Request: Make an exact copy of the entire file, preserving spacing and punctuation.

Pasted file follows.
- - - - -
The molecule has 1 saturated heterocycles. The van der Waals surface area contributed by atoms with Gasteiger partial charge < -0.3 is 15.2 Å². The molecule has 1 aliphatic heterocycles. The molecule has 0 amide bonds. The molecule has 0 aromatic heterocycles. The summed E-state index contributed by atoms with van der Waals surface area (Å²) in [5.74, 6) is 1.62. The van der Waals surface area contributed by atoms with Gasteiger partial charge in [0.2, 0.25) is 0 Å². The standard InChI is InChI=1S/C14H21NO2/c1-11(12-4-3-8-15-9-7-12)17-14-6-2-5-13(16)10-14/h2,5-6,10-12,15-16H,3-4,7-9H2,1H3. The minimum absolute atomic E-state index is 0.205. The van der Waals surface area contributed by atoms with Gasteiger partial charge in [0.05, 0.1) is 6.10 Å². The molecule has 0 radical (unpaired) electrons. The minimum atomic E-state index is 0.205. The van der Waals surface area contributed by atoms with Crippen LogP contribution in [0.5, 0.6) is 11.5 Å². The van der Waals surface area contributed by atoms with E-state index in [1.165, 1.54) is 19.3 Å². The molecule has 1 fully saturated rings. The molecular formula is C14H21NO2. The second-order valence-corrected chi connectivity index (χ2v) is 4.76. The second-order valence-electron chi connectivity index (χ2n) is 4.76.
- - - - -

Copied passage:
The molecule has 1 saturated heterocycles. The van der Waals surface area contributed by atoms with Gasteiger partial charge < -0.3 is 15.2 Å². The molecule has 1 aliphatic heterocycles. The molecule has 0 amide bonds. The molecule has 0 aromatic heterocycles. The summed E-state index contributed by atoms with van der Waals surface area (Å²) in [5.74, 6) is 1.62. The van der Waals surface area contributed by atoms with Gasteiger partial charge in [0.2, 0.25) is 0 Å². The standard InChI is InChI=1S/C14H21NO2/c1-11(12-4-3-8-15-9-7-12)17-14-6-2-5-13(16)10-14/h2,5-6,10-12,15-16H,3-4,7-9H2,1H3. The minimum absolute atomic E-state index is 0.205. The van der Waals surface area contributed by atoms with Gasteiger partial charge in [0.05, 0.1) is 6.10 Å². The molecule has 0 radical (unpaired) electrons. The minimum atomic E-state index is 0.205. The van der Waals surface area contributed by atoms with Crippen LogP contribution in [0.5, 0.6) is 11.5 Å². The van der Waals surface area contributed by atoms with E-state index in [1.165, 1.54) is 19.3 Å². The molecule has 1 fully saturated rings. The molecular formula is C14H21NO2. The second-order valence-corrected chi connectivity index (χ2v) is 4.76. The second-order valence-electron chi connectivity index (χ2n) is 4.76.